Jones v. Hetzel
ORDER ADOPTING the 34 REPORT AND RECOMMENDATIONS. The petition is denied, and this action is dismissed with prejudice. The petitioner is not entitled to a certificate of appealability and is not entitled to appeal in forma pauperis. Signed by District Judge William H. Steele on 10/16/17. Copy mailed to Plaintiff. (tgw)
IN THE UNITED STATES DISTRICT COURT
FOR THE SOUTHERN DISTRICT OF ALABAMA
MYRON CANTRELL JONES, etc.,
) CIVIL ACTION 13-0012-WS-B
This matter is before the Court on the report and recommendation (“R&R”)
of the Magistrate Judge that the petition be denied and the action dismissed with
prejudice. (Doc. 34). The petitioner timely filed objections to the R&R. (Doc.
The one and only claim raised in the petition is that the state knowingly
used false evidence to obtain a conviction in violation of Giglio v. United States,
405 U.S. 150 (1972). (Doc. 1 at 7). The claim is based on the post-trial affidavit
of the state’s principal witness, Michael Booker, to the effect that his trial
testimony incriminating the defendant was false and given with the expectation he
would receive more lenient treatment on unrelated charges then pending against
him. (Id. at 14-15). The petitioner raised this claim in a state Rule 32 proceeding.
(Id. at 4). The trial judge conducted an evidentiary hearing in March 2012, at
which Booker testified that, although he executed the affidavit, he did so only
because he and his family had been threatened with extreme violence by one of the
petitioner’s co-defendants and his associates and because he had been paid $1,300
by a co-defendant’s girlfriend to sign the affidavit, which he did not author but
which she presented to him for signature. Booker testified that the affidavit was
false and that his trial testimony was truthful. The trial judge, who heard Booker’s
Rule 32 testimony and observed his demeanor, found as a fact that Booker was
telling the truth at the hearing and that Booker’s affidavit was false and his trial
testimony truthful. (Doc. 9-29 at 4-5). The Court of Criminal Appeals affirmed
this ruling as within the trial judge’s discretion. (Id. at 5-6).
An essential element of a Giglio claim is that the prosecution in fact used
false testimony at trial. E.g., Trepal v. Secretary, Florida Department of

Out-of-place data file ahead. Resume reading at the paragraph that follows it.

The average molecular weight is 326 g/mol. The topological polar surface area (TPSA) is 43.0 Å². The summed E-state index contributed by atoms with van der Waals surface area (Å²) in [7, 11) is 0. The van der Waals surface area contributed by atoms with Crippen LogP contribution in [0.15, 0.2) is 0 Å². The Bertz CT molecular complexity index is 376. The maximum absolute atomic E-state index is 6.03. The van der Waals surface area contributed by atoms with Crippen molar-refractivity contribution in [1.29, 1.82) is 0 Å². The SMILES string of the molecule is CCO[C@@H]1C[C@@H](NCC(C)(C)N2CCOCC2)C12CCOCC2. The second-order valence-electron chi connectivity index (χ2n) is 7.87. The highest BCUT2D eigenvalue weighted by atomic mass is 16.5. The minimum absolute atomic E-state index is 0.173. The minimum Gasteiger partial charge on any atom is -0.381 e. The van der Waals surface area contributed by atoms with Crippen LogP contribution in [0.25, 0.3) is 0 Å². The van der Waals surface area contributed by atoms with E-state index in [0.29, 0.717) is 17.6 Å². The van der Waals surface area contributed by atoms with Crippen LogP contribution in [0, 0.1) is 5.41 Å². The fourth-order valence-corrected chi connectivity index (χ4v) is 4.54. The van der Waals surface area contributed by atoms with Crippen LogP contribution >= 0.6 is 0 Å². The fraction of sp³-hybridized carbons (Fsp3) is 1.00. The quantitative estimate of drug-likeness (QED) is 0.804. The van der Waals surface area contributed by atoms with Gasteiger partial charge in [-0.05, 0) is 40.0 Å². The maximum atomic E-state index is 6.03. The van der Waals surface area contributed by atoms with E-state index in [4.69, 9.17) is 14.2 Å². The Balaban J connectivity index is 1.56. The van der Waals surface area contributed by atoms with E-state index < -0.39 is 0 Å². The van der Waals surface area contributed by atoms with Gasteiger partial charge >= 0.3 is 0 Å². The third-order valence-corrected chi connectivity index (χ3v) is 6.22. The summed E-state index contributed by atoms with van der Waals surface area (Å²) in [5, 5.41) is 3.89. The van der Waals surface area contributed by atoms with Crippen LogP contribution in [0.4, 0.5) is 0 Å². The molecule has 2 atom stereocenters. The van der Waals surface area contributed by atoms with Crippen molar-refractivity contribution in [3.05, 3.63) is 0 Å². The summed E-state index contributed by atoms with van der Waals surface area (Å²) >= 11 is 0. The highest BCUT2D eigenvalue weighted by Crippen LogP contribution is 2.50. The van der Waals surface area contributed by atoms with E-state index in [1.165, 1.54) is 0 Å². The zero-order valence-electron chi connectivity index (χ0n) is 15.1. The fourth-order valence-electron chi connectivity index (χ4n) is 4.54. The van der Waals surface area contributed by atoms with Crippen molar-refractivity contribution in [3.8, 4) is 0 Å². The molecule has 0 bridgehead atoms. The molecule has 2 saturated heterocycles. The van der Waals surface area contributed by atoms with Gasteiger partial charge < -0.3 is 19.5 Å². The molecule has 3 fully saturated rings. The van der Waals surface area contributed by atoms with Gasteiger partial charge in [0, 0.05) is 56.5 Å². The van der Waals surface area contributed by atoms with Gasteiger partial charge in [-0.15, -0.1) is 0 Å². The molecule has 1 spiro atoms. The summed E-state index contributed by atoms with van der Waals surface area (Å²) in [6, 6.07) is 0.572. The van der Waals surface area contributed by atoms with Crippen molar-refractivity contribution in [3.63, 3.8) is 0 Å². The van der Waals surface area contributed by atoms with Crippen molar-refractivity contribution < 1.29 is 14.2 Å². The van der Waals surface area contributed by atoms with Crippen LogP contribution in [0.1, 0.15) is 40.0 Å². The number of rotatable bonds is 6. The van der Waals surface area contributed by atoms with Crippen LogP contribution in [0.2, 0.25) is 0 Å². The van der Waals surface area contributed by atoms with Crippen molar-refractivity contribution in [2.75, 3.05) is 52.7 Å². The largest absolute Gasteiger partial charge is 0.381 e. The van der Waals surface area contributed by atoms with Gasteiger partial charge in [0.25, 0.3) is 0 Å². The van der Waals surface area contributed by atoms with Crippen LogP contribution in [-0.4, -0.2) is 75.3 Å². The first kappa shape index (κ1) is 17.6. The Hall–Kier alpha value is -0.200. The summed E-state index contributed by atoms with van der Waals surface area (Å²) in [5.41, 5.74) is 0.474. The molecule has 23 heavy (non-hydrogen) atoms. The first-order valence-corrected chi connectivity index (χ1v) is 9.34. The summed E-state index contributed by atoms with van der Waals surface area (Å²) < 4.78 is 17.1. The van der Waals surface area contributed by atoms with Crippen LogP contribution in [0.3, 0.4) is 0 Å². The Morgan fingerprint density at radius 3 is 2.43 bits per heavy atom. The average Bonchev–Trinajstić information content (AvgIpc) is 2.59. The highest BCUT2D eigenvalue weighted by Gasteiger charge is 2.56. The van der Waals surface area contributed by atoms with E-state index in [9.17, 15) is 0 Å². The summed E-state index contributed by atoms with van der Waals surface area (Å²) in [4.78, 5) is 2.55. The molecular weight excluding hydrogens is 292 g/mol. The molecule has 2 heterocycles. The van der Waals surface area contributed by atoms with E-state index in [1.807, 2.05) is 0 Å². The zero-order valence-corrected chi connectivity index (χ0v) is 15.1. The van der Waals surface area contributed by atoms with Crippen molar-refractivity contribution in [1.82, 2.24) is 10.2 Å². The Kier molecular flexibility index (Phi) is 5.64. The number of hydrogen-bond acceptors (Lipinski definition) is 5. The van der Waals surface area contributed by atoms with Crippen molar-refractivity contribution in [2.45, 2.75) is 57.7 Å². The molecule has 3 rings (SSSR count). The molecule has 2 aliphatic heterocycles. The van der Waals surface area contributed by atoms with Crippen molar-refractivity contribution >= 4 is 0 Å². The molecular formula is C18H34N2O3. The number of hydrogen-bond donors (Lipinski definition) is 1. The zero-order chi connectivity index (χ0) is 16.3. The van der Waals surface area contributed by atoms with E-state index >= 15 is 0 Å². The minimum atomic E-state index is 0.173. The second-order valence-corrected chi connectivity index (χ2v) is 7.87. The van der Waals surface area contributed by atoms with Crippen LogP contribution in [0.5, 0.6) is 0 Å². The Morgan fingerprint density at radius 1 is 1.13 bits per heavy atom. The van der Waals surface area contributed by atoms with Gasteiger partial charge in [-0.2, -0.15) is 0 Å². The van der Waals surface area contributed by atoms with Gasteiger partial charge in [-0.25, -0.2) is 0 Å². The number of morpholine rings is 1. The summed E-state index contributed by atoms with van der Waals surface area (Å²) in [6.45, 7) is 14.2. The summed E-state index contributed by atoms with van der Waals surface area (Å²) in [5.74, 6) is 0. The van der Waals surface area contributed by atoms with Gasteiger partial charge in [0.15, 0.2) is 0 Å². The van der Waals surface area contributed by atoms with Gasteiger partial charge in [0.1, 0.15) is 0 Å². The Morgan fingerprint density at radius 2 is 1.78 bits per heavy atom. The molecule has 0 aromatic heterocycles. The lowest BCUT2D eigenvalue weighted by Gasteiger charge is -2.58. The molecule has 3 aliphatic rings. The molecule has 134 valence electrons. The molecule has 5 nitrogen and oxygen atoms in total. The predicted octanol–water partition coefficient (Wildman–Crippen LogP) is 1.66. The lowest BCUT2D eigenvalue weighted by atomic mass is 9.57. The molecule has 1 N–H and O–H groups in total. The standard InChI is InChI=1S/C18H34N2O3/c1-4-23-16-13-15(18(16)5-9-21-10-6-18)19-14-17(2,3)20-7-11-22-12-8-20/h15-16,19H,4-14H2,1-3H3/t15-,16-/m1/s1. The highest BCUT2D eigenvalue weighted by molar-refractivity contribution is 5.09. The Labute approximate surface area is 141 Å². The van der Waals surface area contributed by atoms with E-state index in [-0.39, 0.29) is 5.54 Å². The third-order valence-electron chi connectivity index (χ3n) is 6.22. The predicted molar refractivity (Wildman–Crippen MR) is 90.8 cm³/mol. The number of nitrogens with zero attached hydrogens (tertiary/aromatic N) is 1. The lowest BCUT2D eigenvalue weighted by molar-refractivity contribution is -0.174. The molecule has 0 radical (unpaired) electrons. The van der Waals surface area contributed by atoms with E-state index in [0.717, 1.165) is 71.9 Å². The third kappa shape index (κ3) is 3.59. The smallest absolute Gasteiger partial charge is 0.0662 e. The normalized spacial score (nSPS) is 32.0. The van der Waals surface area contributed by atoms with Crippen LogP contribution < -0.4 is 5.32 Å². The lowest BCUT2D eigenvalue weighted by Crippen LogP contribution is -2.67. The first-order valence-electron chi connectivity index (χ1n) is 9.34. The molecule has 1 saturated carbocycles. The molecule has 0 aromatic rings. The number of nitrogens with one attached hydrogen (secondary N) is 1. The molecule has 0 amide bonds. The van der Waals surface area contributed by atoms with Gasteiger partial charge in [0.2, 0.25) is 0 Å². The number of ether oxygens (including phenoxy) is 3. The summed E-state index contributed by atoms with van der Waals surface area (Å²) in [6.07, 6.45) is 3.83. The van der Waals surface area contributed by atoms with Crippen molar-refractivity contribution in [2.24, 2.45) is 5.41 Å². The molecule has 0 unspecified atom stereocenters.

Corrections, 684 F.3d 1088, 1107-08 (11th Cir. 2012). The Rule 32 Court found
as a fact that Booker did not give false testimony at trial. This Court is forbidden
by law to reject the state court’s ruling on the Giglio claim unless it “was based on
an unreasonable determination of the facts in light of the evidence presented in the
State court proceeding.” 28 U.S.C. § 2254(d)(2). Moreover, “a determination of
a factual issue made by a State court shall be presumed to be correct[, and] [t]he
applicant shall have the burden of rebutting the presumption of correctness by
clear and convincing evidence. Id. § 2254(e)(1). The Supreme Court “ha[s] not
yet defined the precise relationship between § 2254(d)(2) and § 2254(e)(1),”
Brumfield v. Cain, 135 S. Ct. 2269, 2282 (2015), although the Eleventh Circuit has
hinted that the former standard is “arguably more forgiving.” Clark v. Attorney
General, 821 F.3d 1270, 1286 n.3 (11th Cir. 2016). In any event, “a state-court
factual determination is not unreasonable merely because the federal habeas court
would have reached a different conclusion in the first instance.” Burt v. Titlow,
134 S. Ct. 10, 15 (2013) (internal quotes omitted).
The petitioner does not acknowledge this standard of review, but he is
subject to it nonetheless. Nor has he explained how the Rule 32 trial judge’s
factual determination that Booker’s affidavit was false and his trial testimony
truthful was (or even could be) unreasonable based on the evidence before him.
The petitioner suggests that Booker’s admission he took money to sign a false
affidavit proves that everything he says is false. (Doc. 35 at 8). While that might
(or might not) be a reasonable conclusion, another reasonable conclusion is that
Booker was motivated by fear and greed to sign a false affidavit but gave truthful
testimony at trial and at the evidentiary hearing.
The petitioner says that Booker is a convict, a thief and a crackhead and
that he gave conflicting statements to law enforcement before settling on the
version presented at trial. (Doc. 35 at 3, 9). The same response applies; even if
such circumstances could suggest Booker was lying at trial, they do not render it
unreasonable to conclude he was not lying at trial.
The petitioner says there was no evidence presented at the Rule 32 hearing
that Booker really received $1,300 or that he was threatened. (Doc. 35 at 4). This
is simply wrong; Booker himself testified to these circumstances, and his
testimony is evidence. It is the petitioner – who called Booker at the evidentiary
hearing – that failed to present any countering evidence.
Finally, the petitioner argues that the affidavit of Booker’s girlfriend